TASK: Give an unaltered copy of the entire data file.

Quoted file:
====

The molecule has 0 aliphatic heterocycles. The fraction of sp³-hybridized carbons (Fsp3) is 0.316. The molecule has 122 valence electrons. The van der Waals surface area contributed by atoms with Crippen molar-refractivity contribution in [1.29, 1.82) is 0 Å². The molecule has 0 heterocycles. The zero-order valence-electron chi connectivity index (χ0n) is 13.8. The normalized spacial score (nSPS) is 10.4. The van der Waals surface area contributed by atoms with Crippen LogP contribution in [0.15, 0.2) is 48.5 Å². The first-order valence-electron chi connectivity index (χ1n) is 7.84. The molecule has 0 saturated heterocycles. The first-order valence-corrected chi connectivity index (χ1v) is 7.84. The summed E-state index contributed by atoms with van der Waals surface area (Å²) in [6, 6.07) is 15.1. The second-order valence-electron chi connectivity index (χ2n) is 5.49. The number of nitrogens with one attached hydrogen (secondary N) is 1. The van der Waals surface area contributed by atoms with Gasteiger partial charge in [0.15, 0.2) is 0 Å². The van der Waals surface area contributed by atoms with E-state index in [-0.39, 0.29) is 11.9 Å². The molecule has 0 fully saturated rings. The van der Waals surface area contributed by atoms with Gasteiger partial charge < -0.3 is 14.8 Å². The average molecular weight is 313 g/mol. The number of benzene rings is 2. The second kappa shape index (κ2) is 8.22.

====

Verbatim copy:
The molecule has 0 aliphatic heterocycles. The fraction of sp³-hybridized carbons (Fsp3) is 0.316. The molecule has 122 valence electrons. The van der Waals surface area contributed by atoms with Crippen molar-refractivity contribution in [1.29, 1.82) is 0 Å². The molecule has 0 heterocycles. The zero-order valence-electron chi connectivity index (χ0n) is 13.8. The normalized spacial score (nSPS) is 10.4. The van der Waals surface area contributed by atoms with Crippen LogP contribution in [0.15, 0.2) is 48.5 Å². The first-order valence-electron chi connectivity index (χ1n) is 7.84. The molecule has 0 saturated heterocycles. The first-order valence-corrected chi connectivity index (χ1v) is 7.84. The summed E-state index contributed by atoms with van der Waals surface area (Å²) in [6, 6.07) is 15.1. The second-order valence-electron chi connectivity index (χ2n) is 5.49. The number of nitrogens with one attached hydrogen (secondary N) is 1. The van der Waals surface area contributed by atoms with Gasteiger partial charge in [0.15, 0.2) is 0 Å². The van der Waals surface area contributed by atoms with E-state index in [-0.39, 0.29) is 11.9 Å². The molecule has 0 fully saturated rings. The van der Waals surface area contributed by atoms with Gasteiger partial charge < -0.3 is 14.8 Å². The average molecular weight is 313 g/mol. The number of benzene rings is 2. The second kappa shape index (κ2) is 8.22.